Applicants will typically be expected to be taking academic subjects relevant to the programme of study. You are advised to review the A-Level and IB requirements for an indication of these subjects. If you are at all unclear, the Admissions team (email@example.com) is happy to advise you further.
For any other enquiries directly relating to our entry requirements, please contact the Undergraduate Admissions Office directly.
Telephone: +44 (0)20 7882 5511
See our information and guidance on how to apply.
Learning and teaching
Each year you will normally take eight different modules. The majority are delivered via a combination of lectures and exercise classes. Some modules, such as Introduction to Statistics, have a practical element presented in one of our computer labs.
For every hour spent at University you will be expected to complete additional hours of independent study. Your individual study time could be spent preparing for, or following up on formal study sessions; reading; assessing data from experiments; completing lab reports; and revising for examinations.
The direction of your individual study will be guided by the formal study and laboratory sessions you attend, along with your reading and assignments. However, we expect you to demonstrate an active role in your own learning by reading widely and expanding your own knowledge, understanding and critical ability. Independent study will foster in you the ability to identify your own learning needs and determine which areas you need to focus on to become proficient in your subject area. This is an important transferable skill and will help to prepare you for the transition to working life.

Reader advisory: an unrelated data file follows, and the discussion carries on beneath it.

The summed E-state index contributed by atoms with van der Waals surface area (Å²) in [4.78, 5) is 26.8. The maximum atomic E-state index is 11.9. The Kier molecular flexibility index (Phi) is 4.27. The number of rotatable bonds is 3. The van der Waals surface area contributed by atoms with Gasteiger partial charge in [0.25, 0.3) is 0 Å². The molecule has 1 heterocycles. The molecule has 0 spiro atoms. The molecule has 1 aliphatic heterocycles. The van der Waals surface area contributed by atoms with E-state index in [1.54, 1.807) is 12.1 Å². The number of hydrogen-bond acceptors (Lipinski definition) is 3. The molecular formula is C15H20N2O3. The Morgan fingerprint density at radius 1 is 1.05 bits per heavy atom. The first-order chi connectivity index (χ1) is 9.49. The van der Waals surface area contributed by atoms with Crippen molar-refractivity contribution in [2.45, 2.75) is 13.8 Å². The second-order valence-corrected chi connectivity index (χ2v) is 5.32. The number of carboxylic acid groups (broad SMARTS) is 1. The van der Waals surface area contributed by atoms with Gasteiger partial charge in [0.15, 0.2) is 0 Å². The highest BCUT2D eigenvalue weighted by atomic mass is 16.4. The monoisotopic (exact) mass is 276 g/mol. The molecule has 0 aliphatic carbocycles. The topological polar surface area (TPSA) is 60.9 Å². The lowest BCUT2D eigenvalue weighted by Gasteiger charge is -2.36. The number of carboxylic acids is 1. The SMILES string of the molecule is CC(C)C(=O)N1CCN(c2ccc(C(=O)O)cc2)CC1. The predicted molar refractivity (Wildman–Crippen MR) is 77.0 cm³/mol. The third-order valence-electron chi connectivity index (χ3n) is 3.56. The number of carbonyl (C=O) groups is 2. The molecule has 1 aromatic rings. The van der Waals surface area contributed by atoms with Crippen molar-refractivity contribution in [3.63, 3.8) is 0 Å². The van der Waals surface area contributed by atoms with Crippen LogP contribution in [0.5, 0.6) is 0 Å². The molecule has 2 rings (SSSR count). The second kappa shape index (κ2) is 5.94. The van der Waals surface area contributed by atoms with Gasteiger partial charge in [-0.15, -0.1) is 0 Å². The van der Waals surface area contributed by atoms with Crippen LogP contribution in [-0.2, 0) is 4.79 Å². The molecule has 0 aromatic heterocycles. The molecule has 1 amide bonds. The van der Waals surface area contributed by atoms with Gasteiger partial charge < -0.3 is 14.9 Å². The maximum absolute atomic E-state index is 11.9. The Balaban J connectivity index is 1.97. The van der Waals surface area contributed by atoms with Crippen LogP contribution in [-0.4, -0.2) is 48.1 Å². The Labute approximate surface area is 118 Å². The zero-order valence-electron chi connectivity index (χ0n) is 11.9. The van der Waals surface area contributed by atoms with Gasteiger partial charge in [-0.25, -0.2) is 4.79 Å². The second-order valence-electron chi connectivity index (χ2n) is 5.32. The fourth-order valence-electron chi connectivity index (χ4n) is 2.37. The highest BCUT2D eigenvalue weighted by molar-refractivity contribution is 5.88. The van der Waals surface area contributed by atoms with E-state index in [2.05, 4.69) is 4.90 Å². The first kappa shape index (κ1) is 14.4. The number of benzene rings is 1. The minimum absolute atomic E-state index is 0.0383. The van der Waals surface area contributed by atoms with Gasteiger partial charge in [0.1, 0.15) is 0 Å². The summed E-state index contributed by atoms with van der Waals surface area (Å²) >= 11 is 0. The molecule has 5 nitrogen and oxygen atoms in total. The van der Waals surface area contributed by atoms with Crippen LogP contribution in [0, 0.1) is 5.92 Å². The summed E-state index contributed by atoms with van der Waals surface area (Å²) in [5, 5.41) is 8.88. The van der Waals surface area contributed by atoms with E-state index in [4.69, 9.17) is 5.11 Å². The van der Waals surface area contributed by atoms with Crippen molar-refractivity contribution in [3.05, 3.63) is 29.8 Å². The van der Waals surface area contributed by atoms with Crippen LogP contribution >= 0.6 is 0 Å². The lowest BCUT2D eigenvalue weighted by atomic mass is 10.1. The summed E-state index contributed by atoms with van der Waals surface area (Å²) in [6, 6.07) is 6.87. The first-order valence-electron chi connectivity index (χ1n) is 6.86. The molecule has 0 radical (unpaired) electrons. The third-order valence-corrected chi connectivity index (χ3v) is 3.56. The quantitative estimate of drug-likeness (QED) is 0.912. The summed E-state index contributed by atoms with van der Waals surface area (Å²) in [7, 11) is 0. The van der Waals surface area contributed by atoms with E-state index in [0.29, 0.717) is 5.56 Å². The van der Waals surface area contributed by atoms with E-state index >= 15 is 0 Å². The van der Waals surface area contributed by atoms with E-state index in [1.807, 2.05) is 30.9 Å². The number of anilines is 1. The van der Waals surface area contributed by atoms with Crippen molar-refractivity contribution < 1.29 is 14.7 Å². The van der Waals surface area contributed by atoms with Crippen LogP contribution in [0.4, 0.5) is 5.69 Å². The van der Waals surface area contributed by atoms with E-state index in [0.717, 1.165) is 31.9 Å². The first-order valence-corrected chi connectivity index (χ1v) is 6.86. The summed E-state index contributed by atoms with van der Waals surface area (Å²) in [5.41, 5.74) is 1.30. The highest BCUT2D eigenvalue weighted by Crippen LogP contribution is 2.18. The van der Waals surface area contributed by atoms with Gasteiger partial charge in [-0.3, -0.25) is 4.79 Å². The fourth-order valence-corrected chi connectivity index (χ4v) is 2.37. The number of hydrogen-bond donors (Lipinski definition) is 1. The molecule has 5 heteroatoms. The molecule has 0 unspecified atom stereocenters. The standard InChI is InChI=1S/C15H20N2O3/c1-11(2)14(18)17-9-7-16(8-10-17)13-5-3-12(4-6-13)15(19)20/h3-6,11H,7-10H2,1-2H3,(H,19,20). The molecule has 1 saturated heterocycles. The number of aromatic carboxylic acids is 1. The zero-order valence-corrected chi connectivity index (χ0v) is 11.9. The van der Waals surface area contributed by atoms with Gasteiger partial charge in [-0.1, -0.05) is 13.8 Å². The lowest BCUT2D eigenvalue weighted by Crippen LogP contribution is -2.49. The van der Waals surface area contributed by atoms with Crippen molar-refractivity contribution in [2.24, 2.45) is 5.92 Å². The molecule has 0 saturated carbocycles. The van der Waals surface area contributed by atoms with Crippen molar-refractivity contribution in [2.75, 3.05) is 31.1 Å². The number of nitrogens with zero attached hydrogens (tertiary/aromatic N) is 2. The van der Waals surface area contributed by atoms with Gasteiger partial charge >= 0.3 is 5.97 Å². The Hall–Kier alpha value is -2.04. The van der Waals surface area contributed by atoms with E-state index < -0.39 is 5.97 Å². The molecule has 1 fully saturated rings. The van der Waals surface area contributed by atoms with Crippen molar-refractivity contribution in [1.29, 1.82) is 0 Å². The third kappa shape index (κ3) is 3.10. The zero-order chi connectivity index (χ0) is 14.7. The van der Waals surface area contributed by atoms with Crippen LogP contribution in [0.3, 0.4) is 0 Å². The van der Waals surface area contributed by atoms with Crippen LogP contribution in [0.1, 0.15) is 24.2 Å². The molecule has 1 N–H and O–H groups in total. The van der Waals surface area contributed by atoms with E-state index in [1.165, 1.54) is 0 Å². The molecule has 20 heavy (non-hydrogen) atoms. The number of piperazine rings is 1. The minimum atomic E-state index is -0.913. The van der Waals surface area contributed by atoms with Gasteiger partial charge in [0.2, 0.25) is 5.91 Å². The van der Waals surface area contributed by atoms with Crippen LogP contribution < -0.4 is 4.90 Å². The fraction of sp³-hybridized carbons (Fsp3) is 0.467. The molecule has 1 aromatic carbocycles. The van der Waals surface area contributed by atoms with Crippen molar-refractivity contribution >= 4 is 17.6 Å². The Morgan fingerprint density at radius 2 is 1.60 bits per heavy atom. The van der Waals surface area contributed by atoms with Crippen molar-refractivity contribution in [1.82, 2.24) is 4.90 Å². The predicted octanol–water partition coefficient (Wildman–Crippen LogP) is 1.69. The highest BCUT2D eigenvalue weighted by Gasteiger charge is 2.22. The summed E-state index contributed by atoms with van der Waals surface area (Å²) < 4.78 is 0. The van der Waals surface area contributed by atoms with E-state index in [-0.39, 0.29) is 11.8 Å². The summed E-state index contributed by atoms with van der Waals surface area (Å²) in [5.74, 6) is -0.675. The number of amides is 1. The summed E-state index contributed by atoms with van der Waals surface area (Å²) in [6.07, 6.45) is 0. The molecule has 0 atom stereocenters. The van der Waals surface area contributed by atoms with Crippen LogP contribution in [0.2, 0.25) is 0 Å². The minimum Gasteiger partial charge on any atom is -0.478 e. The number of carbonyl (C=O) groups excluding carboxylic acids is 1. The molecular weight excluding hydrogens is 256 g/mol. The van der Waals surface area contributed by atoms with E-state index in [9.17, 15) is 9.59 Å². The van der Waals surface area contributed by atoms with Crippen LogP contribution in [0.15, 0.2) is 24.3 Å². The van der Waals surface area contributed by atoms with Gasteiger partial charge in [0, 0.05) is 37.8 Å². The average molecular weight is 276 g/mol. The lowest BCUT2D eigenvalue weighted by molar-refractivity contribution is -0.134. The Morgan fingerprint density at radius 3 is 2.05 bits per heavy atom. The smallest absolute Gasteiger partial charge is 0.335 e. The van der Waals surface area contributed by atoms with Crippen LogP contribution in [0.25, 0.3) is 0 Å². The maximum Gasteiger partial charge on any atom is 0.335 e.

The majority of modules are assessed by an examination counting for at least 90 per cent of your marks; the remaining 10 per cent comes from a combination of tests and coursework. Coursework is set weekly or fortnightly and through this you receive regular feedback on your progress, although for most modules it is ‘formative’ and does not contribute to your total mark. Assessments are written, although project-type modules include a short presentation and may feature an oral examination. A final-year project is compulsory for an MSci programme but not for a BSc programme.
In addition to the normal Queen Mary progression hurdle, you must pass Essential Mathematical Skills to progress from the first to the second year of any Mathematical Sciences degree programme.